Pssst: A Great Professional Presence Online Is Easier Than You Think
Professional reputation management is worthwhile. A positive online image can help you get a better job or recover quickly from sudden unemployment. It can even net you job offers you didn’t seek out! If nothing else, job offers provide real market data on your value and can help you negotiate a raise in your current position.
Despite the rewards of a well-managed professional image, I see many people shy away from it. Losing 50 pounds seems intimidating when taken all at once, and so can building a vibrant professional network. No one achieves these goals overnight. Work on small chunks over time, and you’ll gradually create your professional brand and contacts.
The key? knock down the low-hanging fruit first. Take LinkedIn: it's an easy, effective foundation for your online professional presence. At publication time nearly 470 million professionals have LinkedIn profiles, sharing some 10 billion endorsements with their network members. A recent survey shows almost 90% of recruiters find candidates using LinkedIn.
Baby-Steps To LinkedIn Reputation Success
You already know you should complete all sections of your LinkedIn profile. So what else is there to do? Well, you can also tick off other quick and easy tasks to look great and get found on LinkedIn. I did the following effective and painless activities:
- Activate the LinkedIn vanity personal URL (linked.com/in/yourname), which simplifies adding your LinkedIn profile to your personal business cards, resume, and professional correspondence.
- Insert your LinkedIn URL into your email signature. Put it in both your personal and professional email accounts if your company will let you.
- Snap a new profile photo. Take a professional headshot where your eyes are visible, you’re looking at the camera, and you’re smiling. Crop from your shoulders to about an inch above your head, so your face occupies most of the frame.
- Update your profile’s professional subtitle. Many folks leave on LinkedIn’s default--current job title and company. You’re so much more, though! Add a few unique details. What do you have background in? How do your contributions create an impact? What are your strengths? After all, who sounds more interesting:
Marketing Director at Acme, Inc.or
Results-Oriented Marketing Leader Who Takes the Anxiety out of Digital & Content Marketing?
- Join at least 10 relevant LinkedIn groups. Groups increase your LinkedIn visibility and let you connect with more people. Relevant groups include alumni (your school and previous employers), your industry/skills/job title, associations (both professional and civic), and local “networking” groups. Ensure you join groups in your geographic area, as they’ll connect you to local networks and contacts. Also join groups you think your manager would join.
- Garden your LinkedIn for a few minutes each week. You can do stuff like:
- Add an accomplishment to a recent role on your profile.
- Invite someone to connect, and include a personal note.
- Accept an invitation from someone, and send them a "welcome to my network" note.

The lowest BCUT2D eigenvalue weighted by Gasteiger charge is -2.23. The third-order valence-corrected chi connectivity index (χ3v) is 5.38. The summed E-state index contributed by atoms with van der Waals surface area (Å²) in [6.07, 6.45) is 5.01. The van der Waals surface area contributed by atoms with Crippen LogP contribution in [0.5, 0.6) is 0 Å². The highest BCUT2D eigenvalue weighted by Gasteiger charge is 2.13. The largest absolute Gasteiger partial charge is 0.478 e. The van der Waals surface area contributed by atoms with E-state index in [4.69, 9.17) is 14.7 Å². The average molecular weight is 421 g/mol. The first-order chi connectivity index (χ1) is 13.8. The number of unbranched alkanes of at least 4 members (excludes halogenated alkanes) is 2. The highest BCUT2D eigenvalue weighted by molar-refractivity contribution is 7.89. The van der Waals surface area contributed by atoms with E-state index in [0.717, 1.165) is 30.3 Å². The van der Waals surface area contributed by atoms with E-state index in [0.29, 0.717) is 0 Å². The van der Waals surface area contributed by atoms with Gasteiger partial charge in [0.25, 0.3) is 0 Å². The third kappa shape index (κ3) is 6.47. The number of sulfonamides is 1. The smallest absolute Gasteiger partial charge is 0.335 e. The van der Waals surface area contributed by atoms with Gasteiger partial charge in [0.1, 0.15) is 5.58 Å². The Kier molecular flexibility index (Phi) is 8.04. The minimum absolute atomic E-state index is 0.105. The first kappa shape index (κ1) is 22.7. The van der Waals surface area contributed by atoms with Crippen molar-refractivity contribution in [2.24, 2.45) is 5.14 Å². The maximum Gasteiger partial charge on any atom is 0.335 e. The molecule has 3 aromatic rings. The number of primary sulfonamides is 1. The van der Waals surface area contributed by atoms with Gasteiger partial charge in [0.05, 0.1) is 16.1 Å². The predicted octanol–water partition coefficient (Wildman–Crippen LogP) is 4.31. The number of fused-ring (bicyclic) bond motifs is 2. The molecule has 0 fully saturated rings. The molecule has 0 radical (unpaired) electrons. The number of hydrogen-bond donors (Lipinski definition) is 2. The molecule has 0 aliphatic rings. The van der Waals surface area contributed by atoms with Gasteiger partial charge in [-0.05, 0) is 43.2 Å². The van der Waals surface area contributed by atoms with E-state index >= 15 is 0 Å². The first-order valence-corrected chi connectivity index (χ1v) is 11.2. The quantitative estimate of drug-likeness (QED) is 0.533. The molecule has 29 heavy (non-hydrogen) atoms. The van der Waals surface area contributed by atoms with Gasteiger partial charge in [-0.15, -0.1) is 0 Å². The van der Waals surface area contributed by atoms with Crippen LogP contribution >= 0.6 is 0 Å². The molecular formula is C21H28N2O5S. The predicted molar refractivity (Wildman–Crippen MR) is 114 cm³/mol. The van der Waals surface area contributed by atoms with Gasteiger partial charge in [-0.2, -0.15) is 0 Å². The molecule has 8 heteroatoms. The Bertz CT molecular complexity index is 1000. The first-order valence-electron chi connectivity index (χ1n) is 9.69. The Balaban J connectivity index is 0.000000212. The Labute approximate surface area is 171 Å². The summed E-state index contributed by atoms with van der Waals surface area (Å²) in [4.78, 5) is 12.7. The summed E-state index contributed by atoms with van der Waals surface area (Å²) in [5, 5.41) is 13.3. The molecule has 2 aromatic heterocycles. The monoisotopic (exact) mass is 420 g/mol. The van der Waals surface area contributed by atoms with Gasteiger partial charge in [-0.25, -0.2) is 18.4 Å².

- Read and respond to an invitation from an unknown person. Specifically:
- Review their profile.
- Ask yourself: Does it seem logical to connect with this person? If yes, connect.
- If you feel uncertain, send them this message instead: “Your invite intrigued me. How do you see us networking and working together?”
- Wait for a response.
- Share valuable information with your public feed or one of your groups.
- Answer a question, comment in a discussion, or ask a group or your public feed a question. This improves visibility without self-aggrandizing, and it helps you look like an expert.
- Try to help someone else out!
Want Extra Credit In Online Reputation Management?
While it’s easy to get lost in perpetual LinkedIn optimization, there's other tasting low-hanging fruit awaiting you online. I’ve gathered a few quick and easy bonus activities you can do to support your best professional image. I’ve done each of the below in just minutes:
- Set up a Google Alert for your own name, especially if you publish material. Learn more at https://www.google.com/alerts.
- Increase privacy settings on any personal social media accounts so your professional information becomes more prominent and accessible in search.
- Copy that great LinkedIn headshot to your other professional social media profiles, websites, and accounts. Look at you with your consistent branding!
- Post your portfolio online if you can show your work publicly. LinkedIn’s a good start—it lets you attach projects, presentations, links, and other content to your work experience. Better yet, set up a simple, free website to post your projects. Check out Wordpress to get started.
Go Forth And Show The Internet Your Best, Professional Self
Take five minutes tonight and try one or two of the above suggestions. You may find these quick wins a little addictive. If you decide to level up even farther, many free resources exist online to guide you. Since LinkedIn dominates other professional social networks, LinkedIn-related advice abounds. Some sources I respect on the topic:
- Several articles on effective LinkedIn networking by social selling expert Jan Wallen.
- Jan Wallen’s conference presentation and talk about how to maximize your LinkedIn and social media connections.
- An article offering LinkedIn summary tips from career coaching organization MyMarketability.
- A LinkedIn optimization webinar hosted by career transition services company RiseSmart.
I urge you to dig into your professional brand beyond LinkedIn, too. When you’re ready, CNET offers a great primer on handling your overall online reputation.